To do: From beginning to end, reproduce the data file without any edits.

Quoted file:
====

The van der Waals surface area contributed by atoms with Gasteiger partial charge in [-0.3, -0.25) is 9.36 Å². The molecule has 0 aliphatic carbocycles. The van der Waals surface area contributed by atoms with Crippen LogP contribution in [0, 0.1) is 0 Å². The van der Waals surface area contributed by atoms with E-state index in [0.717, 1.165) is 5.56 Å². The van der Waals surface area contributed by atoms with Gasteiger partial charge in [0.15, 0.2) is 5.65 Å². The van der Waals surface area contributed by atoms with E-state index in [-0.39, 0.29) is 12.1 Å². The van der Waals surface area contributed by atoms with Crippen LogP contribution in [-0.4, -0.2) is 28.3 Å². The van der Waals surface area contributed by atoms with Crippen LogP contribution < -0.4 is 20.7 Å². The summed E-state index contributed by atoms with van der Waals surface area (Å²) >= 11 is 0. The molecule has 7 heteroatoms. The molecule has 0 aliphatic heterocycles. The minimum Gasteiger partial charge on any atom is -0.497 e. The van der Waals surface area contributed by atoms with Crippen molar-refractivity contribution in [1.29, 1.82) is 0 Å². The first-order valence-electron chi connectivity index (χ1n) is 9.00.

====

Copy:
The van der Waals surface area contributed by atoms with Gasteiger partial charge in [-0.3, -0.25) is 9.36 Å². The molecule has 0 aliphatic carbocycles. The van der Waals surface area contributed by atoms with Crippen LogP contribution in [0, 0.1) is 0 Å². The van der Waals surface area contributed by atoms with E-state index in [0.717, 1.165) is 5.56 Å². The van der Waals surface area contributed by atoms with Gasteiger partial charge in [0.15, 0.2) is 5.65 Å². The van der Waals surface area contributed by atoms with E-state index in [-0.39, 0.29) is 12.1 Å². The van der Waals surface area contributed by atoms with Crippen LogP contribution in [-0.4, -0.2) is 28.3 Å². The van der Waals surface area contributed by atoms with Crippen LogP contribution < -0.4 is 20.7 Å². The summed E-state index contributed by atoms with van der Waals surface area (Å²) >= 11 is 0. The molecule has 7 heteroatoms. The molecule has 0 aliphatic heterocycles. The minimum Gasteiger partial charge on any atom is -0.497 e. The van der Waals surface area contributed by atoms with Crippen molar-refractivity contribution in [1.29, 1.82) is 0 Å². The first-order valence-electron chi connectivity index (χ1n) is 9.00.